- The nerve gas in Season 5 of 24 could eat through door seals. Handwaved in that the nerve gas was mixed with a corrosive element.
- In the TV version of The Hitchhiker's Guide to the Galaxy, the sequence demonstrating the effect of drinking a Pan-Galactic Gargle Blaster ends with a close-up of the stuff, having been spilled when the drinkers succumbed to unconsciousness, eating a hole in the floor.
- Mighty Morphin Power Rangers
- The original series did this a lot when a poison attack was used on the Megazord. It could also shock, as Scorpina's sting did.
- Power Rangers Mystic Force does this twice in two different episodes. Once, a poisoned apple, seconds after Chip suspects it's no good, instantly blackens and deflates like a balloon. Later, a goblet of poisoned tea eats through a book on the table after it's knocked from the intended victim's hand. All the usual Fridge Logic applies.
- In Mahou Sentai Magiranger, the Hades God Toad used corrosive poisons as part of his power set.
- In one episode of Get Smart, Max deliberately spilled his drink to get a chance to talk covertly with 99 while mopping up the spill with his napkin. He concluded by warning her not to drink the wine she'd been given, showing her that his own drink had eaten a hole through the napkin. (Max was surprisingly more on top of things than usual in that episode.)
- A briefly-running superhero farce of the '70s once showed the hero somehow detecting that the apple a celebrity had been about to eat for a commercial was full of poison. When the superhero crushed the apple in his hand, the juice corroded a hole in a wooden table. It wasn't explained how the apple itself hadn't disintegrated from such a potent acid.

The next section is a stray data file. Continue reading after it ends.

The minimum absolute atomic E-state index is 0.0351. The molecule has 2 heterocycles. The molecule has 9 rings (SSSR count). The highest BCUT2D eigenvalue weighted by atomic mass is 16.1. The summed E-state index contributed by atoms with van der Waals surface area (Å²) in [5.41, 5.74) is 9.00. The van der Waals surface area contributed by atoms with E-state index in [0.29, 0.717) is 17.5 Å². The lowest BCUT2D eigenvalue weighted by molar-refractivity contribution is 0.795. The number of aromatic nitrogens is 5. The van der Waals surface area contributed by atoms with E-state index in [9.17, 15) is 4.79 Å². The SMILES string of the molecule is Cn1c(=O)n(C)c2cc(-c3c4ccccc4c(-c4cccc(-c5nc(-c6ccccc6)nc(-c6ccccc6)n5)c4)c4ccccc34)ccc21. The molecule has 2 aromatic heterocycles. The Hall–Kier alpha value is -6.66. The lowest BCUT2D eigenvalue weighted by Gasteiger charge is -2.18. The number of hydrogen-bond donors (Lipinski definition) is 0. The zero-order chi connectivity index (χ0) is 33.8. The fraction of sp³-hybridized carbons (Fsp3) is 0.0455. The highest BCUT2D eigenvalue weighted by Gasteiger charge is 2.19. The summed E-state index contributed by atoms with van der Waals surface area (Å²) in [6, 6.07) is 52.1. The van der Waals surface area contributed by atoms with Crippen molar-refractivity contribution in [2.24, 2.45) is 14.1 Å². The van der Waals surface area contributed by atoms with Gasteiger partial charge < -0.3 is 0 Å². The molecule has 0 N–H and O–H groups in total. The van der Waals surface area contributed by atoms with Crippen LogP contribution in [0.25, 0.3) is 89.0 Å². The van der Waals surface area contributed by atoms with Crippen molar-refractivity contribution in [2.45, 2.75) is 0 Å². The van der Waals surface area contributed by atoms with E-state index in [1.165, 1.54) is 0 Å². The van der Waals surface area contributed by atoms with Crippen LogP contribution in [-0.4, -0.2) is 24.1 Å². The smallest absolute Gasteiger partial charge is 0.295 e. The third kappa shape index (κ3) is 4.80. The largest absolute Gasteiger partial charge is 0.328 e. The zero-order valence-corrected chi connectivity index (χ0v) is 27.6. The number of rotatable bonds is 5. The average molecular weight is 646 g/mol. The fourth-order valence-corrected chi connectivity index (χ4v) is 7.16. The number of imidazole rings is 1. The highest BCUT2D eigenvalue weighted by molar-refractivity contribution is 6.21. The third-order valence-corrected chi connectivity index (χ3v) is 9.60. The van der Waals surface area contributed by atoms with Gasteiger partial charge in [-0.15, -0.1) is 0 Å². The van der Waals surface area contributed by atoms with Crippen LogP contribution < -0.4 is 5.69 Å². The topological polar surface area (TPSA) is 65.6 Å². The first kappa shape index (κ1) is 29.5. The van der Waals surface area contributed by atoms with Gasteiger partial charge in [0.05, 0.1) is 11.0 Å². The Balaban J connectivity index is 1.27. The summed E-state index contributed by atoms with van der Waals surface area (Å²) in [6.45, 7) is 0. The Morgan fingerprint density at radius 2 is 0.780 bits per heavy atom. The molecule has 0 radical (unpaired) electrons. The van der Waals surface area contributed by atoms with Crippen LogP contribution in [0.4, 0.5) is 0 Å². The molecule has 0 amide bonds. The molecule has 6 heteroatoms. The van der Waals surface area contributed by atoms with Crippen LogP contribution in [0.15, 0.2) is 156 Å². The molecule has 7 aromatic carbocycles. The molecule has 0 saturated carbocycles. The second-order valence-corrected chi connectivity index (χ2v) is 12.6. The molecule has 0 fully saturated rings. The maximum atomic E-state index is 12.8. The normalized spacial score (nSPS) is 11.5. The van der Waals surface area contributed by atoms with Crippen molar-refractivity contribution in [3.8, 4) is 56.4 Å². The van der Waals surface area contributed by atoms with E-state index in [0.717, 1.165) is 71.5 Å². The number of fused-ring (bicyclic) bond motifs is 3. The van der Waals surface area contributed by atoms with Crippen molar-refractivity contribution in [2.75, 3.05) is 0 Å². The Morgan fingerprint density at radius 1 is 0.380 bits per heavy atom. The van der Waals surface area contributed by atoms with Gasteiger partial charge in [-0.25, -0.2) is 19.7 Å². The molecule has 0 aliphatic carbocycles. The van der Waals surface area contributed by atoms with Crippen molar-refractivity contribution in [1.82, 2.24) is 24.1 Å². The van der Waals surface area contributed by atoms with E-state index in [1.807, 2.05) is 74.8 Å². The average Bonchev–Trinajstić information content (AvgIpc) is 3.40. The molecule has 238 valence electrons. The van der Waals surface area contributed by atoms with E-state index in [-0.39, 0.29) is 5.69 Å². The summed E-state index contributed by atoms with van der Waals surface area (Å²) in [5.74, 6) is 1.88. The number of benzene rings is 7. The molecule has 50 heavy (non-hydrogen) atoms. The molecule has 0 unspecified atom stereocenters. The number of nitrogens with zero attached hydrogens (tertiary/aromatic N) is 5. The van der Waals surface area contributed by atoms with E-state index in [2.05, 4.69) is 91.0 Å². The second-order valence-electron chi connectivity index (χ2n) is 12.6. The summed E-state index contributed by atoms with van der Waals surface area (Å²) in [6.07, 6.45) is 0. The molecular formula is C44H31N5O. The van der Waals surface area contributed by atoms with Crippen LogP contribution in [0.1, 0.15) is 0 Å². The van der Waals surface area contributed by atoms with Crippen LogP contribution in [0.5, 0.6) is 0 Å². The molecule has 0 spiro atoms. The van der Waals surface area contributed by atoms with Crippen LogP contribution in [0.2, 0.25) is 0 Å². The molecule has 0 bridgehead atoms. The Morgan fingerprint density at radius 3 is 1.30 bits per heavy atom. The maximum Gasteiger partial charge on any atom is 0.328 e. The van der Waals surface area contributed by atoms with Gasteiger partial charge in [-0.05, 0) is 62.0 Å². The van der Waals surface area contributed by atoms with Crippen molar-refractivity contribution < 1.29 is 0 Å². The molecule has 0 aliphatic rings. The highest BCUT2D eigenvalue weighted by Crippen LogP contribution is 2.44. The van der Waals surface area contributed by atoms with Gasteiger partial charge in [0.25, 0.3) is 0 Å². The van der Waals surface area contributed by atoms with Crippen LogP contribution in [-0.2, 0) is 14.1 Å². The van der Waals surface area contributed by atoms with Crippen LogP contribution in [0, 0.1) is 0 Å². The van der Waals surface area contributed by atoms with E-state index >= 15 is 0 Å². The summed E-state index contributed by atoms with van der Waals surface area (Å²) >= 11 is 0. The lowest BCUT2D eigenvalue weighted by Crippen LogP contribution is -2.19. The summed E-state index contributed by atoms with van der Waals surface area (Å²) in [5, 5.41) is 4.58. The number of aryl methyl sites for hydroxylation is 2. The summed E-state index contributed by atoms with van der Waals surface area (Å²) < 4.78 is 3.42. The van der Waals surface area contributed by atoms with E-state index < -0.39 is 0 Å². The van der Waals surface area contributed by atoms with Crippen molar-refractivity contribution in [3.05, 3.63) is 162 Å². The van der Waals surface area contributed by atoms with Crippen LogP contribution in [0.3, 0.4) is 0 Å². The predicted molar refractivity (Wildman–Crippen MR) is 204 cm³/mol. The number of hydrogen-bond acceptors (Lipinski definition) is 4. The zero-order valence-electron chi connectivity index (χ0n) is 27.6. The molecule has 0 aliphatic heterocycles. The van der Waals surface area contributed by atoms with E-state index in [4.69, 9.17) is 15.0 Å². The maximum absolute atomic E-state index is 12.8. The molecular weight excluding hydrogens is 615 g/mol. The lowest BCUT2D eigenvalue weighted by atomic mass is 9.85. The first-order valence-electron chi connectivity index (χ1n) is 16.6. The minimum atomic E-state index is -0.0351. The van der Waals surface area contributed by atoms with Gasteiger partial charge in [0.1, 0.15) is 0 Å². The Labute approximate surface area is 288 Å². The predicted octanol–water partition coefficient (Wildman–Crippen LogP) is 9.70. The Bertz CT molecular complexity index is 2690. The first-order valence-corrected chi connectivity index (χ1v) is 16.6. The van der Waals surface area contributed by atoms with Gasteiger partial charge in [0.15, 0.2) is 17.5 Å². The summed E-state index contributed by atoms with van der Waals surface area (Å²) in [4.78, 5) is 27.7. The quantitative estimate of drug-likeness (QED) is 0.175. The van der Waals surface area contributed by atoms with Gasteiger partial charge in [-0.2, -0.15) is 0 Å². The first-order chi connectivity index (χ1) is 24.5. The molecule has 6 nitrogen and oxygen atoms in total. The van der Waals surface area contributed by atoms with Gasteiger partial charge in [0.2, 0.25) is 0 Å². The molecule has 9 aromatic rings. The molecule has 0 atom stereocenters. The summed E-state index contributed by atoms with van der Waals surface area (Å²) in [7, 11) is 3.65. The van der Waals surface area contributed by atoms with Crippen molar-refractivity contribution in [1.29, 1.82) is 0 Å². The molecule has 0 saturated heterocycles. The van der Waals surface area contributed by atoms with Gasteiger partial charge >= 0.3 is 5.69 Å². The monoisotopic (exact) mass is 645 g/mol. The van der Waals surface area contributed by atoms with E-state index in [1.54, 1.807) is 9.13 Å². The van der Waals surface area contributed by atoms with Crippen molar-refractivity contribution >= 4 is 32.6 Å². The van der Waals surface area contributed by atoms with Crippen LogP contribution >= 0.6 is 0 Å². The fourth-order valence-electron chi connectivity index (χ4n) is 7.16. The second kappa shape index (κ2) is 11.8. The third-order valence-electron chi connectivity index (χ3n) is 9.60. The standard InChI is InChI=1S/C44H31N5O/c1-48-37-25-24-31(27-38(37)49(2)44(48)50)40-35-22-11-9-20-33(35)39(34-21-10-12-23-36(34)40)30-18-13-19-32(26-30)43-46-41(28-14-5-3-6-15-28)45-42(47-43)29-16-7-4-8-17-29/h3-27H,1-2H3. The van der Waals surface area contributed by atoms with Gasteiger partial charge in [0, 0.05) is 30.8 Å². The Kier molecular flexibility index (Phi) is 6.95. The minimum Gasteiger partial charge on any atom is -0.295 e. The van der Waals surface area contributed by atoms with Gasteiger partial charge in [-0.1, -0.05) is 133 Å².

- Dungeons & Dragons
- 1st Edition supplement Deities and Demigods Cyclopedia. The skin of the troglodyte deity Laogzed oozes an acidic poison.
- 2nd Edition
- Monstrous Manual. The Eyewing weeps an acidic, poison fluid from its 4-foot wide eye.
- Dark Sun Monstrous Compendium Appendix 1 Terrors of the Desert. The So-ut's claws secrete an acidic poison that damages targets and their armor.
- 3rd Edition. Sword And Sorcery's Creature Collection.
- The High Gorgon envenoms its weapons with an acidic poison partially derived from the poison injected by its snake heads.
- The Narleth's bite injects an acidic venom that causes paralysis. Multiple bites will cause the victim's flesh and bones to dissolve.
- The Magic: The Gathering card Poison the Well shows someone carrying water in wooden pails, but where it has spilled out it's eaten holes in the ground. Apparently it's acid poison that only dissolves dirt.
- Amber Diceless Role-Playing, Shadow Knight supplement.
- The standard form of the Envenom spell is a poisonous acid that prevents rapid healing and regeneration of wounds.
- Demons can have a bite which injects a highly caustic poison. It has the same effect on healing/regeneration as the Envenom spell.
- Hollow Earth Expedition supplement Secrets of the Surface World. A wasp in the Amazon rain forest has a sting with venom so caustic it causes 2nd degree burns.
- Pokémon plays with this. While moves such as Acid are classified as Poisonous Person-type attacks, they are among the only Poison attacks that don't have a chance of poisoning the opponent. But Ground- and Rock-type Pokémon resist Poison-type attacks (Poison-type Pokémon are also weak to Ground-type attacks), and Steel-types are completely immune to Poison.
- Final Fantasy and similar RPGs can be assumed to use this trope with their poison-elemental attacks. Otherwise, they shouldn't deal any damage to mechanical or otherwise non-living targets. In some entries, such as the first, machines are indeed immune to poison.
- In MS Saga, the trope is subverted by being reversed: when you're dealing with Humongous Mecha, the "poison" Standard Status Effect takes the form of acid, meaning that Corrosive Stuff Is Poison.